The Langley-based First Capital Chorus’ Remembrance show is an eagerly-anticipated annual tradition on the Semiahmoo Peninsula.
“For a lot of people – including older people who don’t get out and about as much and no longer attend cenotaph ceremonies – this is their Remembrance event,” chorus member Denny O’ Donovan noted.
O’ Donovan is serving for a second year as producer of the show – scheduled for Saturday, Nov. 9 (at 2 and 7 p.m.), at St. Mark’s Anglican Church, 12953 20 Ave. – following up on last year’s well-received Moments To Remember.
That show struck a resonant chord with the local audience, effectively reinventing the concert as a cross-generational tribute to those who served in the military in all the decades from the First World War to today.
But as the title of the current show – D-Day: 75 Years Ago – indicates, O’Donovan and the organizing committee didn’t have to reach far for a premise for this year’s musical tribute to those who served.
The 75th anniversary of D-Day – the invasion of Europe by liberating Allied Forces, which began with the landings in Normandy by Canadian, British and U.S. forces on June 6, 1944 – provides a natural focus for Remembrance activities. It was these events that marked the turning point of the Second World War, and the beginning of the end for Hitler’s Third Reich.
MC’ed by distinguished veteran radio newsman George Garrett, the show will embrace that theme, adding era-appropriate special guest appearances to the always impressive vocal performance of the group (no longer an exclusively male enclave) and the related harmony quartets Main Stream, Memory Lane and Syncromesh.
“We became a mixed group about six years ago with the addition of some female members,” committee member Leigh Anderson said. “Although we didn’t become a mixed choir officially (under the aegis of the parent organization, the Barberhop Harmony Society) until this January.”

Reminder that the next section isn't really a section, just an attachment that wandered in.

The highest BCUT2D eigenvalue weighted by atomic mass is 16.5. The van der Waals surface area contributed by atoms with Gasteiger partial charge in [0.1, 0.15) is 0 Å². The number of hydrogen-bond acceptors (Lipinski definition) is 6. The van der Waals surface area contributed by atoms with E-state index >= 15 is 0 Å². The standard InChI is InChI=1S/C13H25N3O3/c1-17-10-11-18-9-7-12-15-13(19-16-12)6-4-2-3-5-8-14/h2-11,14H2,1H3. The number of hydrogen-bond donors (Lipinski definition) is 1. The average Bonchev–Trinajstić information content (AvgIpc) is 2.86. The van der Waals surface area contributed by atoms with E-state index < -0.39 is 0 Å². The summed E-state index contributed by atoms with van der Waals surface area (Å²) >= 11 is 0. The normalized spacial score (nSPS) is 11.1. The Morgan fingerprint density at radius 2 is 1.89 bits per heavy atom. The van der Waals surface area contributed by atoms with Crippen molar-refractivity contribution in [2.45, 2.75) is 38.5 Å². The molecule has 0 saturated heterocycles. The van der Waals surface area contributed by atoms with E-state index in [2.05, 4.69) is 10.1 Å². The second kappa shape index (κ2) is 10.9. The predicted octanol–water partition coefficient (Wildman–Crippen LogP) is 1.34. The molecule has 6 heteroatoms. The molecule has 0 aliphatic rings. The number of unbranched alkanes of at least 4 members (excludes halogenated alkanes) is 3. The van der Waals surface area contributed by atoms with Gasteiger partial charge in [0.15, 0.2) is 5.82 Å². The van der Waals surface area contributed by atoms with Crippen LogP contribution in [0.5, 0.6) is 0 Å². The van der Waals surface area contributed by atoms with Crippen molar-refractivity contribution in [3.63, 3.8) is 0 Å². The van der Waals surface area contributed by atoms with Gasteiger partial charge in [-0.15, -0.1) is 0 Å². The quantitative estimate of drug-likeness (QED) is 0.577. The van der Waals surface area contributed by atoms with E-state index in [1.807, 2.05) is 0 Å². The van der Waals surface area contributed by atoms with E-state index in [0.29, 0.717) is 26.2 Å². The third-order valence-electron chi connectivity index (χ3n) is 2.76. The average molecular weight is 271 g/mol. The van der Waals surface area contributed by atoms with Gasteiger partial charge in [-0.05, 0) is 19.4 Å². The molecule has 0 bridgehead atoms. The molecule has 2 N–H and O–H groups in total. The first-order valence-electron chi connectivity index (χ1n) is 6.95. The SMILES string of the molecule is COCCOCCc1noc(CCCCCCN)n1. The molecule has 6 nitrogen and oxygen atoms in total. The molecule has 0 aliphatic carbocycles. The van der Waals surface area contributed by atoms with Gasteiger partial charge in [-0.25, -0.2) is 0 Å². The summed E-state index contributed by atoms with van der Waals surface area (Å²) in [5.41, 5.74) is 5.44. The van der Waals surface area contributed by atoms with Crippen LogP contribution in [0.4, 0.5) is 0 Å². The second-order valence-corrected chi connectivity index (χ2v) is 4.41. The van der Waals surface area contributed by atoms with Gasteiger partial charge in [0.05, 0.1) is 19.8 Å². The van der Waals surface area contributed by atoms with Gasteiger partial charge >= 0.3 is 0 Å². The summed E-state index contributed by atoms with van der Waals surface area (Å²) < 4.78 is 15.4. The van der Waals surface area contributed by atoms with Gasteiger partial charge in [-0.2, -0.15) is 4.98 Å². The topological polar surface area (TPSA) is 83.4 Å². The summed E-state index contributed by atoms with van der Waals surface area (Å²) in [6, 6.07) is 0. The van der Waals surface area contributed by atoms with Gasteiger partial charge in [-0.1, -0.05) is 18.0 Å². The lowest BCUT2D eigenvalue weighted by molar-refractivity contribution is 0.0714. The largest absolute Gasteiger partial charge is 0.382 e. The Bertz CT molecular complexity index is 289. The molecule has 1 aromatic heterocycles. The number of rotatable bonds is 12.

Committee member Derek Sanft said the chorus – which will celebrate its 50th anniversary next year – is continually seeking to develop sub groups and ensembles.
“We can meet an hour-and-a-half variety show because we have these groups within groups – and it breaks up the chorus on stage,” he said.
Highlighting this year’s show will be the presence of two South Surrey residents – to be interviewed on stage by Garrett – who can speak with indisputable authority about D-Day itself and its subsequent impact on the civilian populations of Europe who had lived under the heel of Nazi occupation.
Bill Cameron, a Canadian Navy veteran (profiled in Peace Arch News in June), was on a corvette that provided covering fire for U.S. forces storming Omaha Beach on D-Day, while his present neighbour Kees Koster, was a young boy in Holland at the time.
“Kees told me everyone was so excited at the news of the invasion, and were saying ‘the Tommies are coming,’ which is how the Dutch people referred to both the British and Canadian troops,” O’ Donovan said.
“And as well as being buddies, Bill and Kees are well-known locally as members of the Peninsula United Church community,” Sanft noted.
Adding another layer to the musical program, the jump jazz style of music – popularized in 1944 by artists like Louis Jordan and the Tympany Five – will be recalled by the exuberant piano and vocal stylings of guest headliner pianist and vocalist Diane Lines.
As Sanft pointed out, in addition to having worked extensively with legendary bandleader Dal Richards in his later years, Lines has also been a mentor for young musicians in the Vancouver jazz scene.
“She’s a very exciting performer who’s worked with everyone from Michael Buble to Shari Ulrich – and we’re so happy she was available to join us for the show,” O’Donovan said.
“With her musical abilities and playing with Dal Richards and knowing the music of the ’30s, ’40s and ’50s so well, we thought she’d be a great fit.”
Also adding musical flavour will be another guest mixed group, the Full Measure Quartet, including singers from B.C. and Washington State, while David and Dorothea Dahl will be on hand to contribute a stirring performance of Amazing Grace, backed by the chorus.
There will also be a significant display of D-Day memorabilia – plus items recalling the First World War – in the church hall during intermission, O’Donovan said.
A First World War medley and a reading of In Flanders Fields are still a valued part of the program, organizers said – the notion of Remembrance retains significance whether or not audience members have personal memories of the conflicts remembered.
Indeed, while seniors residences still provide many of the loyal supporters of the show, the audience mix is becoming younger, O’Donovan observed, which bodes well for the continued validity of the show.
“If you go to the cenotaphs on Remembrance Day, you find an awful lot of younger people who are going there because they feel it’s important to continue the tradition.”
Tickets ($20, forces veterans free) are available from Pelican Rouge in Central Plaza, the Crescent Coffee House (formerly The Wired Monk) in Crescent Beach or from O’Donovan at 604-536-7983.
For more information visit firstcapitalchorus.org